ALAMEDA -- Lost in terms of a national scope amid a 4-10 season and the remarkable comebacks of players such as Denver quarterback Peyton Manning and Minnesota running back Adrian Peterson is the tale of Raiders defensive end Andre Carter.
Carter, 33, had surgery for a torn quadriceps late last season after being named to the Pro Bowl with the New England Patriots. It could have been a career-ender, but there was Carter pressuring Brady Quinn against the Kansas City Chiefs, getting his first sack and playing 32 of 44 snaps.
He has improved steadily since signing Sept. 26 and is getting some gratifying feedback during the postgame handshakes from opponents who are impressed.
"To still be playing after 12 years in this business is a blessing," Carter said. "To get compliments from your peers is nice. You're doing something special when people mention your play."
Unlike knee surgeries where the rehab begins immediately, Carter's quadriceps required eight months of immobilization. Then came the arduous process of stretching the repaired muscle back out.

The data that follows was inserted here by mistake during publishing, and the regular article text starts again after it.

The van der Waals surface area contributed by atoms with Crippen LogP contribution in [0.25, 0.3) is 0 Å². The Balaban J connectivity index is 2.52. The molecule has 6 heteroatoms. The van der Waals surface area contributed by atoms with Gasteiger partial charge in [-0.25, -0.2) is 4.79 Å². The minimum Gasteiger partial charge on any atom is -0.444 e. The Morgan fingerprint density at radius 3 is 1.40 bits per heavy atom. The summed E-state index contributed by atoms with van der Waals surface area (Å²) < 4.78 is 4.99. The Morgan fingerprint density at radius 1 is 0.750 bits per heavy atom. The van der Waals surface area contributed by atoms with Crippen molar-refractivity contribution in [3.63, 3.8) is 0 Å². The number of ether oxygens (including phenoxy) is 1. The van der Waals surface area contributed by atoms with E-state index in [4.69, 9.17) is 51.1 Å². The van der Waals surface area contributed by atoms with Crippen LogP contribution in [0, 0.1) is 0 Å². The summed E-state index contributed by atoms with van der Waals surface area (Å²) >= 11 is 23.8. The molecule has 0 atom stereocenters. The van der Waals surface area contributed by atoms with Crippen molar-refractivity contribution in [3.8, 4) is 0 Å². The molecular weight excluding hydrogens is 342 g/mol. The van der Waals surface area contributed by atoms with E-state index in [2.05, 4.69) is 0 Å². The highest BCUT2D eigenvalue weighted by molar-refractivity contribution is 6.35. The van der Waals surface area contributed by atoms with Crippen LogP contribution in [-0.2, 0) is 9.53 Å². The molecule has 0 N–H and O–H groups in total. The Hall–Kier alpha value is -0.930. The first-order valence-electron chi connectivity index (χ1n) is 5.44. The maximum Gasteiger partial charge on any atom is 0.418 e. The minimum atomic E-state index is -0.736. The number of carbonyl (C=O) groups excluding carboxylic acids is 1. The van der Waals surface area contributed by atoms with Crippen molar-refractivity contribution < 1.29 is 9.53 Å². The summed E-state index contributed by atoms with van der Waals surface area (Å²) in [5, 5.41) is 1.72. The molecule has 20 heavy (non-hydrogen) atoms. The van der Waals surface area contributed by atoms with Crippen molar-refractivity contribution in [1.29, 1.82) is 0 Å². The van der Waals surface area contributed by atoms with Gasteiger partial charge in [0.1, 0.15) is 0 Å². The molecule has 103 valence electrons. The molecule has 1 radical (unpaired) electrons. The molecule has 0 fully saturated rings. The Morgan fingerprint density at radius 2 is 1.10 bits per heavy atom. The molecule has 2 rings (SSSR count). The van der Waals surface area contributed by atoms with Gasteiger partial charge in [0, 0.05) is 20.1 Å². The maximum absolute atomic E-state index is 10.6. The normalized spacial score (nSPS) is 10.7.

"I was going though so much excruciating pain, fighting the atrophy, just being on the table and having a guy force your leg to be put in a position it didn't want to go," Carter said. "I was hooting, hollering and crying."
Signed for just one season, Carter would like to return, and both coach Dennis Allen and defensive coordinator Jason Tarver have lauded the way he mentors young linemen.
Having started his career as a rookie first-round pick with the 49ers in 2001, Carter would like to end it on the other side of the bay.
"It's a great organization," Carter said. "Granted, the record is not how we wanted to be, but I just think we're headed in the right direction. We've got great players and great coaches. This is where it all started for me, so it all comes full circle."
Seymour's contract voids after the season, making him a free agent.